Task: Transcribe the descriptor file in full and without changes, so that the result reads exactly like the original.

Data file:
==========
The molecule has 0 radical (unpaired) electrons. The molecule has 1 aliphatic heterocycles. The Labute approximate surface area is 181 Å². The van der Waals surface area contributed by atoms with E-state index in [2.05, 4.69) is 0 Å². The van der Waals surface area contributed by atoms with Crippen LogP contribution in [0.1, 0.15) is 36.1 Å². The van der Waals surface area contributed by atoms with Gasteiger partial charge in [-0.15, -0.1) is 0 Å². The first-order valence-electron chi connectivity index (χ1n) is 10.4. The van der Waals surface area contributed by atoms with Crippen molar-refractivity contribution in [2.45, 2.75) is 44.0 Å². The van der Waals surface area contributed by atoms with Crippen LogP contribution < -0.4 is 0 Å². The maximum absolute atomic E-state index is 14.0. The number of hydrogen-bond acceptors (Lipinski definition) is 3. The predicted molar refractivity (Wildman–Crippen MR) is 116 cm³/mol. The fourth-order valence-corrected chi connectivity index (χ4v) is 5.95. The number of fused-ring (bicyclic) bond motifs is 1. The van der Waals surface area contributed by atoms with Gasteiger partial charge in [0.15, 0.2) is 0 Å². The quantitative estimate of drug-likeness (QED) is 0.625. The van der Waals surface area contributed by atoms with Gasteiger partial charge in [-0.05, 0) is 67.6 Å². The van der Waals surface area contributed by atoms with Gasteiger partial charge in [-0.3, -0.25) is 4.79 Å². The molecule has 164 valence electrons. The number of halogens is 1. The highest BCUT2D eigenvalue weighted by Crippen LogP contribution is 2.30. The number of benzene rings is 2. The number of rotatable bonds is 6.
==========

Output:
The molecule has 0 radical (unpaired) electrons. The molecule has 1 aliphatic heterocycles. The Labute approximate surface area is 181 Å². The van der Waals surface area contributed by atoms with E-state index in [2.05, 4.69) is 0 Å². The van der Waals surface area contributed by atoms with Crippen LogP contribution in [0.1, 0.15) is 36.1 Å². The van der Waals surface area contributed by atoms with Gasteiger partial charge in [-0.15, -0.1) is 0 Å². The first-order valence-electron chi connectivity index (χ1n) is 10.4. The van der Waals surface area contributed by atoms with Crippen molar-refractivity contribution in [2.45, 2.75) is 44.0 Å². The van der Waals surface area contributed by atoms with Crippen LogP contribution < -0.4 is 0 Å². The maximum absolute atomic E-state index is 14.0. The number of hydrogen-bond acceptors (Lipinski definition) is 3. The predicted molar refractivity (Wildman–Crippen MR) is 116 cm³/mol. The fourth-order valence-corrected chi connectivity index (χ4v) is 5.95. The number of fused-ring (bicyclic) bond motifs is 1. The van der Waals surface area contributed by atoms with Gasteiger partial charge in [0.15, 0.2) is 0 Å². The quantitative estimate of drug-likeness (QED) is 0.625. The van der Waals surface area contributed by atoms with Gasteiger partial charge in [-0.05, 0) is 67.6 Å². The van der Waals surface area contributed by atoms with Gasteiger partial charge in [-0.3, -0.25) is 4.79 Å². The molecule has 164 valence electrons. The number of halogens is 1. The highest BCUT2D eigenvalue weighted by Crippen LogP contribution is 2.30. The number of benzene rings is 2. The number of rotatable bonds is 6.